The life of a rolling bearing depends on the total number of stress cycles and the loads incurred by rolling elements and raceways. The standardized calculation method for dynamically stressed bearings is based on material fatigue (pitting) causing the damage. Normal fatigue manifests itself by flaking or spalling of the rolling surfaces. An increasing local stress may result in fracture of the ring. If the bearing fails earlier than predicted by the life calculation, it should be checked for overloading. With this failure cause excluded, faulty mounting or poor maintenance or wear might be the cause for the damage. The following pages describe some of the more common
forms of bearing damage and their causes.
Why Does a Bearing Fail?
Local damage to the raceways, such as nicks, score marks or indentations suggest faulty mounting. This type of damage occurs, if, for instance, the inner ring of a cylindrical roller bearing is inserted outof-square into the outer ring, or if the mounting force is applied through the rolling elements. Surface damage is also caused, when foreign particles enter the bearing and are cycled. The damage can be recognized for instance by a louder running noise;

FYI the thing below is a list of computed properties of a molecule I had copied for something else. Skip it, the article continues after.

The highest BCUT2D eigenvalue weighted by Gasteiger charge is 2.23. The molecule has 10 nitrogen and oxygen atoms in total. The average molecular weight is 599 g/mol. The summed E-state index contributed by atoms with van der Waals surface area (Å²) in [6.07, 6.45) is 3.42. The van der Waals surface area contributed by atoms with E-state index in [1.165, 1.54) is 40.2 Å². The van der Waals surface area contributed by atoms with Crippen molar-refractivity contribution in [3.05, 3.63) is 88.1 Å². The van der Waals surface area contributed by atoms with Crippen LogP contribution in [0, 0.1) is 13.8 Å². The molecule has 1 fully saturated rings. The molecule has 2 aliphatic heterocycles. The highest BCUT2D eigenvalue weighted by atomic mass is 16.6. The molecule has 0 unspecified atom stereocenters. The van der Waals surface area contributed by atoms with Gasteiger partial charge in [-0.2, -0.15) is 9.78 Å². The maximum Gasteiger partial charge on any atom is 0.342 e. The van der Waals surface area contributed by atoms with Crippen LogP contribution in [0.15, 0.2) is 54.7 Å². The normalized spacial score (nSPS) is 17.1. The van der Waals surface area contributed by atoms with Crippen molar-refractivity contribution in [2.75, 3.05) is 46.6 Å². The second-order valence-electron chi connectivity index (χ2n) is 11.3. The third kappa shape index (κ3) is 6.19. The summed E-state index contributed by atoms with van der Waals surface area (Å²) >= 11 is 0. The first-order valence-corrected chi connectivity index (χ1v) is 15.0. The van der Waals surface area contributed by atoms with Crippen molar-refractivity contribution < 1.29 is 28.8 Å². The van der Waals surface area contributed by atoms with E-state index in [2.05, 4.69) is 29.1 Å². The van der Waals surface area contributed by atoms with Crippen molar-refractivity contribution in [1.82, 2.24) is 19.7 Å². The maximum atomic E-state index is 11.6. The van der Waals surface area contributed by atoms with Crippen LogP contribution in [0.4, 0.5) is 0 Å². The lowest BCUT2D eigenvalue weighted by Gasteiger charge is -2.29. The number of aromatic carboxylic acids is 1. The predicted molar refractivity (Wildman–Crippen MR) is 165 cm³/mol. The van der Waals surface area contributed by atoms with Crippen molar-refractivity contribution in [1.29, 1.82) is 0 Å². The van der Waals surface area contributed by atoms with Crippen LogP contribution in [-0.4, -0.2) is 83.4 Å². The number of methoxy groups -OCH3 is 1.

in the long run, it may lead to premature fatigue of the functional surfaces. The typical sign for surface damage are the raised edges of the indentations.
Foreign particle indentations in the functional surfaces may lead to premature fatigue (see chapter 6.1.1). Foreign particles with abrasive effect, however, accelerate bearing failure due to wear. The surfaces are roughened and look dull. Progressive wear causes excessive clearance.
Corrosion in rolling bearings may occur in various forms and have different causes. The damage shows in an uneven and loud running noise. The rust abraded by the rolling elements causes wear.
Passage of Electric Current
Continuous passage of electric current causes brownish flutes parallel to the axis over the entire circumference of one or both raceways as well as on the rolling elements.
Starved lubrication is caused by an insufficient lubricant supply or by use of an improper lubricant. If the lubricating film does not sufficiently separate the parts in rolling contact, sliding motion and wear result. Since maximum material stressing occurs at the raceway surfaces, micro pits and consequently large-area superficial flaking is produced.